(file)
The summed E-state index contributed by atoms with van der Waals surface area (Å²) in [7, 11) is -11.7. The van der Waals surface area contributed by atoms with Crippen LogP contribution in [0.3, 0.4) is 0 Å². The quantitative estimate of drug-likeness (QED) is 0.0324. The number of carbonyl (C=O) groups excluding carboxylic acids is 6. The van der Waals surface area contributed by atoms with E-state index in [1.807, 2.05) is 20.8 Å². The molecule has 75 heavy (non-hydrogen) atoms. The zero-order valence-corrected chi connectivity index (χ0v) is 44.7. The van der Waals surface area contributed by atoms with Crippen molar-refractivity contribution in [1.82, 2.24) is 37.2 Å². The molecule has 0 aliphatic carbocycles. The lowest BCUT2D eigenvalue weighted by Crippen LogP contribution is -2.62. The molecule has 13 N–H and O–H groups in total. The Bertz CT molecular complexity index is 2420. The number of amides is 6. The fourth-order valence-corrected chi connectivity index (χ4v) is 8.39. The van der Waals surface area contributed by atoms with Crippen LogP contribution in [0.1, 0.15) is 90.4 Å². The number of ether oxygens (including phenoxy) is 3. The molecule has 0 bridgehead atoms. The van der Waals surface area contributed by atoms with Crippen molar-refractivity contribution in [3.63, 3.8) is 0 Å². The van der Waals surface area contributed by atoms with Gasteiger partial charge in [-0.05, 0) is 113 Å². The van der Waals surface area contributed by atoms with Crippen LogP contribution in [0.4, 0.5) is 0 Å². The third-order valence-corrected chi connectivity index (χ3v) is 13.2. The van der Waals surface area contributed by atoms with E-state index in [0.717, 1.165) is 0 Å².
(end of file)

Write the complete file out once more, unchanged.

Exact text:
The summed E-state index contributed by atoms with van der Waals surface area (Å²) in [7, 11) is -11.7. The van der Waals surface area contributed by atoms with Crippen LogP contribution in [0.3, 0.4) is 0 Å². The quantitative estimate of drug-likeness (QED) is 0.0324. The number of carbonyl (C=O) groups excluding carboxylic acids is 6. The van der Waals surface area contributed by atoms with E-state index in [1.807, 2.05) is 20.8 Å². The molecule has 75 heavy (non-hydrogen) atoms. The zero-order valence-corrected chi connectivity index (χ0v) is 44.7. The van der Waals surface area contributed by atoms with Crippen molar-refractivity contribution in [1.82, 2.24) is 37.2 Å². The molecule has 0 aliphatic carbocycles. The lowest BCUT2D eigenvalue weighted by Crippen LogP contribution is -2.62. The molecule has 13 N–H and O–H groups in total. The Bertz CT molecular complexity index is 2420. The number of amides is 6. The fourth-order valence-corrected chi connectivity index (χ4v) is 8.39. The van der Waals surface area contributed by atoms with Crippen LogP contribution in [0.1, 0.15) is 90.4 Å². The number of ether oxygens (including phenoxy) is 3. The molecule has 0 bridgehead atoms. The van der Waals surface area contributed by atoms with Crippen molar-refractivity contribution in [3.63, 3.8) is 0 Å². The van der Waals surface area contributed by atoms with Gasteiger partial charge in [-0.05, 0) is 113 Å². The van der Waals surface area contributed by atoms with Crippen LogP contribution in [0.4, 0.5) is 0 Å². The third-order valence-corrected chi connectivity index (χ3v) is 13.2. The van der Waals surface area contributed by atoms with E-state index in [0.717, 1.165) is 0 Å².